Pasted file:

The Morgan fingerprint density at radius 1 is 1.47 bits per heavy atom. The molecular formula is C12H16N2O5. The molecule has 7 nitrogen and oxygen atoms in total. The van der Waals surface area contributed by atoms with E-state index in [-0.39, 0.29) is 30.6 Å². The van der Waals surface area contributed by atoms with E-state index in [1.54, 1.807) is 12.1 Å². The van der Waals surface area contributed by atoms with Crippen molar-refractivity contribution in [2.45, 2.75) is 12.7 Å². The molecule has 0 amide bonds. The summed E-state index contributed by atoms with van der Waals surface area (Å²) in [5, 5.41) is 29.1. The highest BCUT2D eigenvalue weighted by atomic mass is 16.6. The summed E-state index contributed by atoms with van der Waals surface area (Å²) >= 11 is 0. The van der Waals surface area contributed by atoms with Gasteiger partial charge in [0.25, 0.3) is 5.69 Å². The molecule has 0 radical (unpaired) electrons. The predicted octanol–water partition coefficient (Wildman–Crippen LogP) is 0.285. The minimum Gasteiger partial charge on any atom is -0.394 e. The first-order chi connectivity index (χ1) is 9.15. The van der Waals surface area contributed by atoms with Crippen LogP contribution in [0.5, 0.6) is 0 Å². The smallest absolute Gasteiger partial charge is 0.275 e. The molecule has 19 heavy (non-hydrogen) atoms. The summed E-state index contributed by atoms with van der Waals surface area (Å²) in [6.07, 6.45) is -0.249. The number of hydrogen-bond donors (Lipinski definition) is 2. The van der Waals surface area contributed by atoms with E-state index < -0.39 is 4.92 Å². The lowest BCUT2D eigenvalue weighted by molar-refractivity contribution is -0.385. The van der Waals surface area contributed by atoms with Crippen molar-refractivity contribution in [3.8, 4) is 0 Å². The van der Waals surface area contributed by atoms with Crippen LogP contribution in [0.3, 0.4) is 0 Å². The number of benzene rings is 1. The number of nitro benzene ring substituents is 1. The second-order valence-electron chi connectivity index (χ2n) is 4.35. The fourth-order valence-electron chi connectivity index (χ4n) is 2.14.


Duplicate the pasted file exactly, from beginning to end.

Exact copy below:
The Morgan fingerprint density at radius 1 is 1.47 bits per heavy atom. The molecular formula is C12H16N2O5. The molecule has 7 nitrogen and oxygen atoms in total. The van der Waals surface area contributed by atoms with E-state index in [-0.39, 0.29) is 30.6 Å². The van der Waals surface area contributed by atoms with E-state index in [1.54, 1.807) is 12.1 Å². The van der Waals surface area contributed by atoms with Crippen molar-refractivity contribution in [2.45, 2.75) is 12.7 Å². The molecule has 0 amide bonds. The summed E-state index contributed by atoms with van der Waals surface area (Å²) in [5, 5.41) is 29.1. The highest BCUT2D eigenvalue weighted by atomic mass is 16.6. The summed E-state index contributed by atoms with van der Waals surface area (Å²) >= 11 is 0. The van der Waals surface area contributed by atoms with Gasteiger partial charge in [0.25, 0.3) is 5.69 Å². The molecule has 0 radical (unpaired) electrons. The predicted octanol–water partition coefficient (Wildman–Crippen LogP) is 0.285. The minimum Gasteiger partial charge on any atom is -0.394 e. The first-order chi connectivity index (χ1) is 9.15. The van der Waals surface area contributed by atoms with Crippen LogP contribution in [0.5, 0.6) is 0 Å². The smallest absolute Gasteiger partial charge is 0.275 e. The molecule has 19 heavy (non-hydrogen) atoms. The summed E-state index contributed by atoms with van der Waals surface area (Å²) in [6.07, 6.45) is -0.249. The number of hydrogen-bond donors (Lipinski definition) is 2. The van der Waals surface area contributed by atoms with E-state index < -0.39 is 4.92 Å². The lowest BCUT2D eigenvalue weighted by molar-refractivity contribution is -0.385. The van der Waals surface area contributed by atoms with Crippen molar-refractivity contribution in [3.8, 4) is 0 Å². The van der Waals surface area contributed by atoms with Crippen LogP contribution in [0.3, 0.4) is 0 Å². The number of benzene rings is 1. The number of nitro benzene ring substituents is 1. The second-order valence-electron chi connectivity index (χ2n) is 4.35. The fourth-order valence-electron chi connectivity index (χ4n) is 2.14.